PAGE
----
Over the summer, two of my best friends in my field realized some of their professional dreams. I was thrilled for them. But. Well, you know the but. Alone, I got so jealous that I lay on my apartment floor and cried until a line of cry-drool wrapped around my colossal, quivering head. Then I felt guilty for being jealous, and cried about that. Then I looked at my rejection list in disgust. Why had I spent eight months clinging to defeat? What a stupid plan! It suddenly felt as though I’d spent the year cocooning myself in a comforting blanket, and just realized the blanket was made of worms.
Had it all been a terrible idea? I emailed Angela Duckworth, the author of “Grit: The Power and Passion of Perseverance,” to ask her what she thought of my rejection resolution. She made me feel scientifically sane.
Dr. Duckworth explained that what I was doing was “exposure therapy”— making myself more comfortable with failure to reduce my fear of it. It was a relief, sitting at my desk, scrolling through the same inbox that contained messages like “not at this time,” “not a fit” and “unfortunately,” to see an expert in tenacity and achievement say that all this rejection was actually helpful. She argues that grit is more important than innate talent when it comes to success. So I kept at it.
It’s the middle of December and I have 101 rejections and 39 acceptances. I’m so tired, and that’s how I know I did it right. If I weren’t exhausted, it would mean I’d just spent the last year asking for things without putting in the work to earn them. To me, there’s nothing more off-putting than entitlement.
And when you think about it, entitlement is rampant in so many aspects of our lives. This fall, I caught up with a single friend, Andy, who was sick of going to weddings alone, and frustrated by the idea that love would find him, that “if it’s meant to be, it will be.” Waiting is its own form of entitlement, and Andy wanted to do the work. So in October, he decided to treat his search for a meaningful, monogamous relationship as if he were on the job hunt: He’d cast his “résumé” out as far as he could and go on as many “interviews” as possible until he found a great fit, making it clear that he wasn’t up for gigs or part-time arrangements. By going on a date almost every night instead of once a month, he’d put less pressure and nervous energy into every meeting.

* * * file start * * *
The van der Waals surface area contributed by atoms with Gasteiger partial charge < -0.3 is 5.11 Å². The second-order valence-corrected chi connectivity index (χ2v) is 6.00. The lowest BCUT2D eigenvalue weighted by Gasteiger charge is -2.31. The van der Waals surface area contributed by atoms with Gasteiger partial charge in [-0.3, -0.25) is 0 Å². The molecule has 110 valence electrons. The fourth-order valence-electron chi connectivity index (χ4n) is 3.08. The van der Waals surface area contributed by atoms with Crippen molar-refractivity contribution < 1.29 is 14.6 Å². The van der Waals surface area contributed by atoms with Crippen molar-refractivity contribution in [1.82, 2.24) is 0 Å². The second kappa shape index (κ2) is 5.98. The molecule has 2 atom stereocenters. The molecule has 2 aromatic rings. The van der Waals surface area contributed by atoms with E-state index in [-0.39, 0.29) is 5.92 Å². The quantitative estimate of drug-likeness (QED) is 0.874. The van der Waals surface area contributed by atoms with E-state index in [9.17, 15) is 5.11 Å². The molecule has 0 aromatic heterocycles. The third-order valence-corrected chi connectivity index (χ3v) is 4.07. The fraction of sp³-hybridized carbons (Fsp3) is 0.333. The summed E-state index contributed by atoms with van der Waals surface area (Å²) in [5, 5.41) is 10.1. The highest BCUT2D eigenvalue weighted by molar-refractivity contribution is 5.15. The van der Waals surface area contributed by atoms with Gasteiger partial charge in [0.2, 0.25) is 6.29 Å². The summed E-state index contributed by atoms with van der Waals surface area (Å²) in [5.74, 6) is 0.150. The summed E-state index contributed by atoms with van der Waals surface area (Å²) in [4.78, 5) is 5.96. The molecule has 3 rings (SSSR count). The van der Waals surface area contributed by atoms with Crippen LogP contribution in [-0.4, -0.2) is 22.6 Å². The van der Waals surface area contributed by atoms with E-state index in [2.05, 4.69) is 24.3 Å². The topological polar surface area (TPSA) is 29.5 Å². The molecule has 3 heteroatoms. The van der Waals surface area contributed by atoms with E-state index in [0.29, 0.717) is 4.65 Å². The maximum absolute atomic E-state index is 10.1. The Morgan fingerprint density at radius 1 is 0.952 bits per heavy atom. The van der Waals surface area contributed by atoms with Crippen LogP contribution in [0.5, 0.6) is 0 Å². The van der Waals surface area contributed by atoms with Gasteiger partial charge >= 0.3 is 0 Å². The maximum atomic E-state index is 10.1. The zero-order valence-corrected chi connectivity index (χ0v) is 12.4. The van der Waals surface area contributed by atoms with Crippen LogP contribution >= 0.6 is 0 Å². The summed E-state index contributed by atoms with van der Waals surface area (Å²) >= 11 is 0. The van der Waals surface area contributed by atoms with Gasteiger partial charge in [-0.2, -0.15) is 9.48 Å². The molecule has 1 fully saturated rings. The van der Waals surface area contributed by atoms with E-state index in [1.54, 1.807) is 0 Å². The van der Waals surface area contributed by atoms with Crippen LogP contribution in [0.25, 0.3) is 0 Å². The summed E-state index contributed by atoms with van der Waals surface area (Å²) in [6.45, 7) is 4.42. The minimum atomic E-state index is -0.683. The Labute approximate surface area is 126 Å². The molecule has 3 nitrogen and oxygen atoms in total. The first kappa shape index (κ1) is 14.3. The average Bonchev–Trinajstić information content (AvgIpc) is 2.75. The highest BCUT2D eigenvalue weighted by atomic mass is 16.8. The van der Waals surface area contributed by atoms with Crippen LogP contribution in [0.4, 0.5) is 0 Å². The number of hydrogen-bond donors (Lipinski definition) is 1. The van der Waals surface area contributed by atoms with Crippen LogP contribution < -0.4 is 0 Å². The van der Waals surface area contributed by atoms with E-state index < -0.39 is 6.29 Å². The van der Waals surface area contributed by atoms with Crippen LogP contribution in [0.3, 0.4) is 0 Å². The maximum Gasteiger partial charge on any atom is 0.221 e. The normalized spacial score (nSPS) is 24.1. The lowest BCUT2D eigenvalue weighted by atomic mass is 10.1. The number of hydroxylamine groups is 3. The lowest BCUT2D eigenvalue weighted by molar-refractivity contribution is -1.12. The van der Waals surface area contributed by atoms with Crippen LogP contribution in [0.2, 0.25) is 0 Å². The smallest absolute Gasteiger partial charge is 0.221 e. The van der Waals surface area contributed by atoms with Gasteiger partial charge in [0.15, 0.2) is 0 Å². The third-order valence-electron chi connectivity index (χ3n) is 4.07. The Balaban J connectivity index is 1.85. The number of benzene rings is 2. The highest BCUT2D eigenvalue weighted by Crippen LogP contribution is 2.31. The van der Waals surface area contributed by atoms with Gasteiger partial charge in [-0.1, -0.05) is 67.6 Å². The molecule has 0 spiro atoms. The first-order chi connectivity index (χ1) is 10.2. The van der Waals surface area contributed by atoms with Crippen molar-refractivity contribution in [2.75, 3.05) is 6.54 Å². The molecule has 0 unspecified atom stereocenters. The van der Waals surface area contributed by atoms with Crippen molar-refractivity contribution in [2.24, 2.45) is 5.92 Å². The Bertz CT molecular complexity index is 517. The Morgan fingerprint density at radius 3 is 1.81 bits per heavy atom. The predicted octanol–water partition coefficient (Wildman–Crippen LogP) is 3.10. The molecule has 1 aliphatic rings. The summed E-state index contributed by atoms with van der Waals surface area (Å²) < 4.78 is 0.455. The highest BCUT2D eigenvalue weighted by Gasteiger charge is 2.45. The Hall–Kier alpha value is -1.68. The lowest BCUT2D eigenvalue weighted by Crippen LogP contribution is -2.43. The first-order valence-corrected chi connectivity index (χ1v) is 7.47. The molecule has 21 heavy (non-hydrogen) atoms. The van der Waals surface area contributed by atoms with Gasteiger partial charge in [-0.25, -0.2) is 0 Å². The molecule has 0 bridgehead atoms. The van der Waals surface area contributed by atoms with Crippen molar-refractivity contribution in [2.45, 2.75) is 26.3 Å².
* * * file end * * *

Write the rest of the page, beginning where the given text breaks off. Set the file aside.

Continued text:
When we compared notes, we admitted that our experiments weren’t a magic solution. Andy is still unattached, and I’m still living paycheck to paycheck. But we’ve taken more chances and come closer to getting the things we want.
So I don’t regret committing to this masochistic rejection project. It made me feel embarrassed, depressed, overwhelmed and self-indulgent. But I also felt that I was moving forward instead of standing still.
Emily Winter (@EmilyMcWinter) is a comedian and contributor to NPR’s “Ask Me Another.”